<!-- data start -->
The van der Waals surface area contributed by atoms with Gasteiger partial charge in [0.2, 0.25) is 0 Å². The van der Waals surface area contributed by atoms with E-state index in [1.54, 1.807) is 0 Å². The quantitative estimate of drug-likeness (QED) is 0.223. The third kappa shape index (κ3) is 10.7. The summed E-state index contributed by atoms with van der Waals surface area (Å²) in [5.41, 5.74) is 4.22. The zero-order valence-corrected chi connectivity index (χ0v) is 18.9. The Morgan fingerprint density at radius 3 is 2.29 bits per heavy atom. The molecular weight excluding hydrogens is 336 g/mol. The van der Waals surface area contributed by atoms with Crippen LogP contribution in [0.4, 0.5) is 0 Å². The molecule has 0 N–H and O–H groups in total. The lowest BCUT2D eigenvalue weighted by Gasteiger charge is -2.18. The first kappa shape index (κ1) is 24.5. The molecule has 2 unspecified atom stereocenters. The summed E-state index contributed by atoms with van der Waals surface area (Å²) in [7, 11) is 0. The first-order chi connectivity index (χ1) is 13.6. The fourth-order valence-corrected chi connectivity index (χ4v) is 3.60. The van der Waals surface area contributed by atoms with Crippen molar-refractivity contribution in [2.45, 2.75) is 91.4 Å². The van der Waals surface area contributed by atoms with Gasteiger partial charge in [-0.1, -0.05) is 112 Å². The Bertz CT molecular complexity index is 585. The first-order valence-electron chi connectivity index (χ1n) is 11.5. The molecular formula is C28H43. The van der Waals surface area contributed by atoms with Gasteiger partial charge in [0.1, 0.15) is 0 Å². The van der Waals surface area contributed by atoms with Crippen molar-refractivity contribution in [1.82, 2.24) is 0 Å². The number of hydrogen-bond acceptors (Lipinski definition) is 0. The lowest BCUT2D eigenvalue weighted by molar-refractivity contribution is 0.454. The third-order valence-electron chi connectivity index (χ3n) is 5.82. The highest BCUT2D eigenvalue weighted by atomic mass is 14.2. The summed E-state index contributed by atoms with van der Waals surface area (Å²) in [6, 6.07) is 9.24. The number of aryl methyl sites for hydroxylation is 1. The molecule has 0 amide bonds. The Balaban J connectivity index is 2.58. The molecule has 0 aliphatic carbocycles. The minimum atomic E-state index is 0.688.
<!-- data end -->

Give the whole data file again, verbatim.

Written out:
The van der Waals surface area contributed by atoms with Gasteiger partial charge in [0.2, 0.25) is 0 Å². The van der Waals surface area contributed by atoms with E-state index in [1.54, 1.807) is 0 Å². The quantitative estimate of drug-likeness (QED) is 0.223. The third kappa shape index (κ3) is 10.7. The summed E-state index contributed by atoms with van der Waals surface area (Å²) in [5.41, 5.74) is 4.22. The zero-order valence-corrected chi connectivity index (χ0v) is 18.9. The Morgan fingerprint density at radius 3 is 2.29 bits per heavy atom. The molecular weight excluding hydrogens is 336 g/mol. The van der Waals surface area contributed by atoms with Crippen LogP contribution in [0.4, 0.5) is 0 Å². The molecule has 0 N–H and O–H groups in total. The lowest BCUT2D eigenvalue weighted by Gasteiger charge is -2.18. The first kappa shape index (κ1) is 24.5. The molecule has 2 unspecified atom stereocenters. The summed E-state index contributed by atoms with van der Waals surface area (Å²) in [7, 11) is 0. The first-order chi connectivity index (χ1) is 13.6. The fourth-order valence-corrected chi connectivity index (χ4v) is 3.60. The van der Waals surface area contributed by atoms with Crippen molar-refractivity contribution in [2.45, 2.75) is 91.4 Å². The van der Waals surface area contributed by atoms with Gasteiger partial charge in [-0.1, -0.05) is 112 Å². The Bertz CT molecular complexity index is 585. The first-order valence-electron chi connectivity index (χ1n) is 11.5. The molecular formula is C28H43. The van der Waals surface area contributed by atoms with Gasteiger partial charge in [0.1, 0.15) is 0 Å². The van der Waals surface area contributed by atoms with Crippen molar-refractivity contribution in [1.82, 2.24) is 0 Å². The number of hydrogen-bond acceptors (Lipinski definition) is 0. The lowest BCUT2D eigenvalue weighted by molar-refractivity contribution is 0.454. The third-order valence-electron chi connectivity index (χ3n) is 5.82. The highest BCUT2D eigenvalue weighted by atomic mass is 14.2. The summed E-state index contributed by atoms with van der Waals surface area (Å²) in [6, 6.07) is 9.24. The number of aryl methyl sites for hydroxylation is 1. The molecule has 0 amide bonds. The Balaban J connectivity index is 2.58. The molecule has 0 aliphatic carbocycles. The minimum atomic E-state index is 0.688.